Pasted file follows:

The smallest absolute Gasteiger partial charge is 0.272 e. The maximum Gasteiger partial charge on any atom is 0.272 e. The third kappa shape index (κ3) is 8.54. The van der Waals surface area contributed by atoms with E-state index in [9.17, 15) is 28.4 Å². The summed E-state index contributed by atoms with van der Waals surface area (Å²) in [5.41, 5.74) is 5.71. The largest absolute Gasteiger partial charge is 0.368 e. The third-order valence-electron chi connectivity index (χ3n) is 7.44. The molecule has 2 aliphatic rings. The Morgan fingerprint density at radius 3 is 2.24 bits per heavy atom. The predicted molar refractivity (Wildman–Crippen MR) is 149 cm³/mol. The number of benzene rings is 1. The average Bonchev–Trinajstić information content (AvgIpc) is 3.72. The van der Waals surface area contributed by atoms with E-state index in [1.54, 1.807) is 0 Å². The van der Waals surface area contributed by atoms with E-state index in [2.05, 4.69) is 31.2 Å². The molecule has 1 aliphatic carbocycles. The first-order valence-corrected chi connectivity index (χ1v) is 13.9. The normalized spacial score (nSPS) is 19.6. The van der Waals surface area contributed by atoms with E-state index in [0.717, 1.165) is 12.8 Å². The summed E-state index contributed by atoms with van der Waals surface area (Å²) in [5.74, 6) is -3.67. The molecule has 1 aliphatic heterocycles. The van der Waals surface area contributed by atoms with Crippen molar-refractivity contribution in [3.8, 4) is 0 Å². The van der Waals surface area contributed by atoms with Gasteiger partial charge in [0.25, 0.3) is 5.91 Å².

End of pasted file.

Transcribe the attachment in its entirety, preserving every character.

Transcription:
The smallest absolute Gasteiger partial charge is 0.272 e. The maximum Gasteiger partial charge on any atom is 0.272 e. The third kappa shape index (κ3) is 8.54. The van der Waals surface area contributed by atoms with E-state index in [9.17, 15) is 28.4 Å². The summed E-state index contributed by atoms with van der Waals surface area (Å²) in [5.41, 5.74) is 5.71. The largest absolute Gasteiger partial charge is 0.368 e. The third-order valence-electron chi connectivity index (χ3n) is 7.44. The molecule has 2 aliphatic rings. The Morgan fingerprint density at radius 3 is 2.24 bits per heavy atom. The predicted molar refractivity (Wildman–Crippen MR) is 149 cm³/mol. The number of benzene rings is 1. The average Bonchev–Trinajstić information content (AvgIpc) is 3.72. The van der Waals surface area contributed by atoms with E-state index in [1.54, 1.807) is 0 Å². The van der Waals surface area contributed by atoms with E-state index in [2.05, 4.69) is 31.2 Å². The molecule has 1 aliphatic carbocycles. The first-order valence-corrected chi connectivity index (χ1v) is 13.9. The normalized spacial score (nSPS) is 19.6. The van der Waals surface area contributed by atoms with E-state index in [0.717, 1.165) is 12.8 Å². The summed E-state index contributed by atoms with van der Waals surface area (Å²) in [5.74, 6) is -3.67. The molecule has 1 aliphatic heterocycles. The van der Waals surface area contributed by atoms with Crippen molar-refractivity contribution in [3.8, 4) is 0 Å². The van der Waals surface area contributed by atoms with Gasteiger partial charge in [0.25, 0.3) is 5.91 Å².